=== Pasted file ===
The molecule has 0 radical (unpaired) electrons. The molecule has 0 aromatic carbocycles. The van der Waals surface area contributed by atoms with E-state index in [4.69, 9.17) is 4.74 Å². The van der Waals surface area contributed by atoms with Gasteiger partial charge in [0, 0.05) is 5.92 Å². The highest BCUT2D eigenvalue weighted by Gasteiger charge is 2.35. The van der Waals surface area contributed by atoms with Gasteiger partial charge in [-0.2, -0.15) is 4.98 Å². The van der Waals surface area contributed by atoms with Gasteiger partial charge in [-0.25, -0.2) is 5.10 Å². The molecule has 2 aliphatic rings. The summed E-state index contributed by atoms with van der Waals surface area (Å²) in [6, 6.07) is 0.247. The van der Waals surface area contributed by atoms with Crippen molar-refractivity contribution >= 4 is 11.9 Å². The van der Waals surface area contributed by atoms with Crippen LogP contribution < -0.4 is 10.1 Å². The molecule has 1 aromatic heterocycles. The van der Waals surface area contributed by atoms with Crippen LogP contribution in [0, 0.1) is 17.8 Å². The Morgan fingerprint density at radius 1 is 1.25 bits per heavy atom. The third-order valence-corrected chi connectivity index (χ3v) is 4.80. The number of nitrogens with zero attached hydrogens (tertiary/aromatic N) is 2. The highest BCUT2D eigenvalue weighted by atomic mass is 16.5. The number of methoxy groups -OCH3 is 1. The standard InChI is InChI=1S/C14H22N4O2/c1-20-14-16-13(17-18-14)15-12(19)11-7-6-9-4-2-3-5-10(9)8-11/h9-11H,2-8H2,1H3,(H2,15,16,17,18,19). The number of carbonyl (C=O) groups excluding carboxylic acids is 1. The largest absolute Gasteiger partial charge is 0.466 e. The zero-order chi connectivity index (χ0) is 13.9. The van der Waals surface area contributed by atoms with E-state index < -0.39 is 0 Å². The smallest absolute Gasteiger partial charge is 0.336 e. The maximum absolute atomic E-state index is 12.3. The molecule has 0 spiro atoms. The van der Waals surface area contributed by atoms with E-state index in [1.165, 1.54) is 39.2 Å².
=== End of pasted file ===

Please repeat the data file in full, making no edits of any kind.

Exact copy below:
The molecule has 0 radical (unpaired) electrons. The molecule has 0 aromatic carbocycles. The van der Waals surface area contributed by atoms with E-state index in [4.69, 9.17) is 4.74 Å². The van der Waals surface area contributed by atoms with Gasteiger partial charge in [0, 0.05) is 5.92 Å². The highest BCUT2D eigenvalue weighted by Gasteiger charge is 2.35. The van der Waals surface area contributed by atoms with Gasteiger partial charge in [-0.2, -0.15) is 4.98 Å². The van der Waals surface area contributed by atoms with Gasteiger partial charge in [-0.25, -0.2) is 5.10 Å². The molecule has 2 aliphatic rings. The summed E-state index contributed by atoms with van der Waals surface area (Å²) in [6, 6.07) is 0.247. The van der Waals surface area contributed by atoms with Crippen molar-refractivity contribution >= 4 is 11.9 Å². The van der Waals surface area contributed by atoms with Crippen LogP contribution < -0.4 is 10.1 Å². The molecule has 1 aromatic heterocycles. The van der Waals surface area contributed by atoms with Crippen LogP contribution in [0, 0.1) is 17.8 Å². The Morgan fingerprint density at radius 1 is 1.25 bits per heavy atom. The third-order valence-corrected chi connectivity index (χ3v) is 4.80. The number of nitrogens with zero attached hydrogens (tertiary/aromatic N) is 2. The highest BCUT2D eigenvalue weighted by atomic mass is 16.5. The number of methoxy groups -OCH3 is 1. The standard InChI is InChI=1S/C14H22N4O2/c1-20-14-16-13(17-18-14)15-12(19)11-7-6-9-4-2-3-5-10(9)8-11/h9-11H,2-8H2,1H3,(H2,15,16,17,18,19). The number of carbonyl (C=O) groups excluding carboxylic acids is 1. The largest absolute Gasteiger partial charge is 0.466 e. The zero-order chi connectivity index (χ0) is 13.9. The van der Waals surface area contributed by atoms with E-state index < -0.39 is 0 Å². The smallest absolute Gasteiger partial charge is 0.336 e. The maximum absolute atomic E-state index is 12.3. The molecule has 0 spiro atoms. The van der Waals surface area contributed by atoms with E-state index in [1.165, 1.54) is 39.2 Å².